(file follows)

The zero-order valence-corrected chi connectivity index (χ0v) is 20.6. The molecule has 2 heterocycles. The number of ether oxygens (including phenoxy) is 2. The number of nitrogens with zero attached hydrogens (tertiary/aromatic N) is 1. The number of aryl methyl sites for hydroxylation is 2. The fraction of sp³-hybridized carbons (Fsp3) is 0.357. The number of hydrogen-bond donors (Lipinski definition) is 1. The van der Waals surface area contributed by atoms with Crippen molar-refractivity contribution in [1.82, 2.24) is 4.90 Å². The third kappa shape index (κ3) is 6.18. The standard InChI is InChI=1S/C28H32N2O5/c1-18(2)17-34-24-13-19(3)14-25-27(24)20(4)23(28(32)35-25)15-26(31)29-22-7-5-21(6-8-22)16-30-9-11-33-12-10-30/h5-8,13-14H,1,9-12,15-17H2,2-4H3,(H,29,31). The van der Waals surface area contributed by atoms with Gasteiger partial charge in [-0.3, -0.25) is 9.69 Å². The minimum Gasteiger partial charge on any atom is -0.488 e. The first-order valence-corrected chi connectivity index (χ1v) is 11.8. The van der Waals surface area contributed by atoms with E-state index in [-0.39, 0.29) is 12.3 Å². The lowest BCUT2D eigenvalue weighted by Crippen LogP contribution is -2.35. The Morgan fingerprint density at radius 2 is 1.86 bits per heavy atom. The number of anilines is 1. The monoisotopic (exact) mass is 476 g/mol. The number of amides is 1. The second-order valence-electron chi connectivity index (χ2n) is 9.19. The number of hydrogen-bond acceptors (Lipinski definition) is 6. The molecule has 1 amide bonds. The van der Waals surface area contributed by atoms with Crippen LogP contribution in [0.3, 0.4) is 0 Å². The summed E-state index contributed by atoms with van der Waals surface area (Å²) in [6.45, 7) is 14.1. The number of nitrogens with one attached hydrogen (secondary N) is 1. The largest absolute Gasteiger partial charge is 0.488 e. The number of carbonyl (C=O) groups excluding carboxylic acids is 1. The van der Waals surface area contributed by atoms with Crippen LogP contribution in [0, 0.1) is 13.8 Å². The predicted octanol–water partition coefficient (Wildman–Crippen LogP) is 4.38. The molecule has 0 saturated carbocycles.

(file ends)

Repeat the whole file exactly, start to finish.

The zero-order valence-corrected chi connectivity index (χ0v) is 20.6. The molecule has 2 heterocycles. The number of ether oxygens (including phenoxy) is 2. The number of nitrogens with zero attached hydrogens (tertiary/aromatic N) is 1. The number of aryl methyl sites for hydroxylation is 2. The fraction of sp³-hybridized carbons (Fsp3) is 0.357. The number of hydrogen-bond donors (Lipinski definition) is 1. The van der Waals surface area contributed by atoms with Crippen molar-refractivity contribution in [1.82, 2.24) is 4.90 Å². The third kappa shape index (κ3) is 6.18. The standard InChI is InChI=1S/C28H32N2O5/c1-18(2)17-34-24-13-19(3)14-25-27(24)20(4)23(28(32)35-25)15-26(31)29-22-7-5-21(6-8-22)16-30-9-11-33-12-10-30/h5-8,13-14H,1,9-12,15-17H2,2-4H3,(H,29,31). The van der Waals surface area contributed by atoms with Gasteiger partial charge in [-0.3, -0.25) is 9.69 Å². The minimum Gasteiger partial charge on any atom is -0.488 e. The first-order valence-corrected chi connectivity index (χ1v) is 11.8. The van der Waals surface area contributed by atoms with E-state index in [-0.39, 0.29) is 12.3 Å². The lowest BCUT2D eigenvalue weighted by Crippen LogP contribution is -2.35. The Morgan fingerprint density at radius 2 is 1.86 bits per heavy atom. The number of anilines is 1. The monoisotopic (exact) mass is 476 g/mol. The number of amides is 1. The second-order valence-electron chi connectivity index (χ2n) is 9.19. The number of hydrogen-bond acceptors (Lipinski definition) is 6. The molecule has 1 amide bonds. The van der Waals surface area contributed by atoms with Crippen LogP contribution in [0.3, 0.4) is 0 Å². The summed E-state index contributed by atoms with van der Waals surface area (Å²) in [6.45, 7) is 14.1. The number of nitrogens with one attached hydrogen (secondary N) is 1. The largest absolute Gasteiger partial charge is 0.488 e. The number of carbonyl (C=O) groups excluding carboxylic acids is 1. The van der Waals surface area contributed by atoms with Crippen LogP contribution in [0, 0.1) is 13.8 Å². The predicted octanol–water partition coefficient (Wildman–Crippen LogP) is 4.38. The molecule has 0 saturated carbocycles.